In the last 50 years nearly 40 million immigrants have migrated to the US. By 2055, researchers predict that over half the American population will hail from non-American descent. And every single individual no matter where they come from or where they go, has the right to belong here. Over the last decade, leaders in the medical and public health fields have pushed for the integration of cultural
competence into standard curriculums. They understand that competent care is a crucial step to reduce health
inequities in our communities. However, teaching cultural competence in a classroom is not enough. Studies show that professionals struggle to apply the competence in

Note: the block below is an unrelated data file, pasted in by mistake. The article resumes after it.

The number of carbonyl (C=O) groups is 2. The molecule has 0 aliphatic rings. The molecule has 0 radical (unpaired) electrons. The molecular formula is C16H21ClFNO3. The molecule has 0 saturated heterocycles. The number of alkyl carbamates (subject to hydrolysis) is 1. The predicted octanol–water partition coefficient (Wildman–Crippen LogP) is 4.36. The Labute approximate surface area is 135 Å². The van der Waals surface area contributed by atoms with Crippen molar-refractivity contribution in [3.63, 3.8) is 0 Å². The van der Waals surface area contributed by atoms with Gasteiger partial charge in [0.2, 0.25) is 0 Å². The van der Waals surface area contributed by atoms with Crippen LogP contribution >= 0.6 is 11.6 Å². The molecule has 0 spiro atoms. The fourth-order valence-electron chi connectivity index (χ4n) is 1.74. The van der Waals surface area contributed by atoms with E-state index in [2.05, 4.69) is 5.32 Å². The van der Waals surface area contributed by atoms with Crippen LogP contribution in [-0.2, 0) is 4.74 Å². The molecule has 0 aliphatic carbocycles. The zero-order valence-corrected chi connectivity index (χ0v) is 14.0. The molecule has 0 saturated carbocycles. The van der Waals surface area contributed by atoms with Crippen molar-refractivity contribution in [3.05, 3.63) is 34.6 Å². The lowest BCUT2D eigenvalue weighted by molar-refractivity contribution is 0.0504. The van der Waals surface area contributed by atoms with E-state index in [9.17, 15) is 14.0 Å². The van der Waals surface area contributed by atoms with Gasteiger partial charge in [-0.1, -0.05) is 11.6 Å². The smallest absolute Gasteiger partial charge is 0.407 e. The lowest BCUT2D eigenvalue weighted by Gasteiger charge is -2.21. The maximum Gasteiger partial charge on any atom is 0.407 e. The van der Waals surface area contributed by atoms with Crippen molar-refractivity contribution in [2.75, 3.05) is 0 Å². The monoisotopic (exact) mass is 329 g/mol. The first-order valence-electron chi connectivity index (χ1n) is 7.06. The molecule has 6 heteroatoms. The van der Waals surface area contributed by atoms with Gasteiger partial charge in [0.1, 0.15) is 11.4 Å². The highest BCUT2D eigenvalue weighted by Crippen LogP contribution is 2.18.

context with their patients and clients. This weakness leads to members of our communities feeling unwelcome. Patients then have lowered adherence to treatment plants, increasing health care costs and hospital readmissions, bringing them back into contact with incompetent care. So how do we stop this cycle? We teach our future generations to use intersectionality and the socioeconomic model to create sustainable solutions. We teach ourselves to look at our neighbors in a way that respects
their identities and narratives. We must better equip ourselves to think like the communities we serve. Because together we represent the diverse microcosms of our world. Cultural competence should be a standard in the work we do. Our communities need it because no matter where you’re from when you here, you belong.